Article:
A woman from Yitzhar in Samaria, who was arrested by the police along with her husband for suspicion that their car was involved in a "price tag" vandalism, says investigators threatened to take away her children.
The couple's detention was extended by a Jerusalem Magistrates Court on Thursday. The two were arrested because their car was reportedly similar to one involved in a "price tag" incident in the Israeli-Arab town of Umm al-Fahm, where a mosque was torched and graffiti scrawled nearby.
The woman's detention was extended until Friday morning, while her husband's was set until Sunday. The judge decided to make the extension because they two exercised their right to remain silent.
However, Attorney Itamar Ben-Gvir, who represents the couple for the legal aid group Honenu, argues that the silence occurred because the two were not allowed to see a lawyer.
In the hearing, Ben-Gvir stated that the police investigators intimidated the woman, breaching her basic rights. He claims that one investigator shouted at her and said that her children had been taken by a social worker.
"You can put an X on (your children's) pictures because you'll never see them again," the investigator shouted at the couple, according to Ben-Gvir.
Ben-Gvir remarked "the actions of the police are scandalous. Police investigators severely infringed on the rights of the arrested, and especially the rights of the woman, with the goal of putting inappropriate pressure on her to force a confession on acts that she didn't commit."
The attorney added that the police "didn't allow the couple to give their version of events, because they were prevented from having legal representation. I'm certain that now, after the couple was allowed to talk with a lawyer, they will give their version that will clarify that they have no part in these acts, and they will be released quickly from detention."
"That's my sister"
The brother of the arrested woman wrote to Arutz Sheva about her arrest on Thursday, saying "apparently when you're a settler, and of the worst kind that lives in Yitzhar, there are no laws."
Yitzhar has been the center of a circular pattern of confrontations between IDF soldiers and a violent element in the town, which escalated in mid-April after a house was destroyed, sparking tire-slashings on two IDF cars. In response four local homes were demolished, setting off clashes and the destruction of an IDF outpost.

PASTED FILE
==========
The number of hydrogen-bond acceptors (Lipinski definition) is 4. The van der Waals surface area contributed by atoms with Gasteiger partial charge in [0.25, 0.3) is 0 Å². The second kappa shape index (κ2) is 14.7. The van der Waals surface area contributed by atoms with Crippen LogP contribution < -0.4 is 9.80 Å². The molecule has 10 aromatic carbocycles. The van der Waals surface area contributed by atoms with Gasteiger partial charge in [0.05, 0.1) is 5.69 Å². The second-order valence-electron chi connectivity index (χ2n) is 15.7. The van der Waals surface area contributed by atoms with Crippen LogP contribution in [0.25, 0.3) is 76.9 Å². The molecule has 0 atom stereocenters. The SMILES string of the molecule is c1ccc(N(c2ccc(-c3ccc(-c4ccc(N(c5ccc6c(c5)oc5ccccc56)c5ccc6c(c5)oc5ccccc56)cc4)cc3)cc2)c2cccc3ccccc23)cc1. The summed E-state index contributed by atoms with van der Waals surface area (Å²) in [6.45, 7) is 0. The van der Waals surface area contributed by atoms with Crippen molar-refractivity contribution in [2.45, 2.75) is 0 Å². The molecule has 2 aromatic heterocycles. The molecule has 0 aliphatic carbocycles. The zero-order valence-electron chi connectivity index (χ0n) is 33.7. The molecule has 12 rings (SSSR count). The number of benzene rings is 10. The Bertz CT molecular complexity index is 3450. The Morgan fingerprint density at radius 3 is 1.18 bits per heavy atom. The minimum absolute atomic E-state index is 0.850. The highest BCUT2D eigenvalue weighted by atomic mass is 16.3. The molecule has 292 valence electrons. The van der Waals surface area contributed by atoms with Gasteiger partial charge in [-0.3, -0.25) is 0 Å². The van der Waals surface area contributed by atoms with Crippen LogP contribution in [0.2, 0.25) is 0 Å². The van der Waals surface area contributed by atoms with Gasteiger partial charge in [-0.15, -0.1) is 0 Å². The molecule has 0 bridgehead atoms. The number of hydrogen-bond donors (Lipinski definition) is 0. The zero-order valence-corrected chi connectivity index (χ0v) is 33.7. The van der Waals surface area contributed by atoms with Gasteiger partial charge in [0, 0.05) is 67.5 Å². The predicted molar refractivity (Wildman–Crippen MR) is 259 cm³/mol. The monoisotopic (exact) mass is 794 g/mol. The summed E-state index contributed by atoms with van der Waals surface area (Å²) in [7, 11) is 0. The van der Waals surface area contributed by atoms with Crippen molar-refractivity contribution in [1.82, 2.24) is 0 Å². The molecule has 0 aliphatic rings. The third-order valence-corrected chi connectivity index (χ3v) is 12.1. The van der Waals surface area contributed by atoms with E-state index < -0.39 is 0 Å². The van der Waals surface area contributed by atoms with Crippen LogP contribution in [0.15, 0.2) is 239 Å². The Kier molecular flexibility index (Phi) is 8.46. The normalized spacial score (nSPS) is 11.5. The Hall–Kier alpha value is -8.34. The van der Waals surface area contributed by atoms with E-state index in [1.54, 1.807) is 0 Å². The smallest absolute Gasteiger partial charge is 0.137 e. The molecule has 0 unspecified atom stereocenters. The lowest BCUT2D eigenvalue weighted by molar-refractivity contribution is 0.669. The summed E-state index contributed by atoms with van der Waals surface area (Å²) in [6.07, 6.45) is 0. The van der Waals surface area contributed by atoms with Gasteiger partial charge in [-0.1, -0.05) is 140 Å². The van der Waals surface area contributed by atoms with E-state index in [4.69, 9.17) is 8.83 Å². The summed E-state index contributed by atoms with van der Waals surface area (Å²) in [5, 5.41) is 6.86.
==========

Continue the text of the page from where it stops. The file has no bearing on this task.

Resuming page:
Explaining the reason his sister and brother-in-law were arrested, the man wrote "they have a white Suzuki Baleno car, ...a similar car to the one that was in the area where a price tag happened, and that is suspected of belonging to the arson suspects."
"We have several cars like that in Yitzhar, and a least several dozen in Samaria, and several hundred or maybe thousand in the state of Israel," wrote the man. "So what? That doesn't stop the police from arresting whoever they want."
Describing what the couple went through in detention, he listed "shouts, separation between the couple, threats that they won't see their children and that they were taken to a social worker, prevention from meeting a lawyer, an extension of detention for no reason, secret recordings, starvation and more and more. Who knows what's happening to them now as they're jailed."
Police brutality against Yitzhar
The case is not the first of its kind targeting Yitzhar residents since the recent series of clashes.
Last week a young Yitzhar resident was released to house arrest after being arrested on suspicions of being involved with the demolition of an IDF outpost. Police had initially requested the court to detain the teen for another five days.
The youth argued with the support of evidence that he was actually part of a group of teens who arrived after clashes at the outpost in a show of support for the reserve soldiers.
Earlier in April, a Yitzhar woman claimed that police treated her severely, confining her and depriving her of her rights for hours under cruel conditions, after she was arrested on trumped-up charges.
The Yitzhar community has accused security forces of carrying out "collective punishment" on the small Samaria community after the clashes occurred.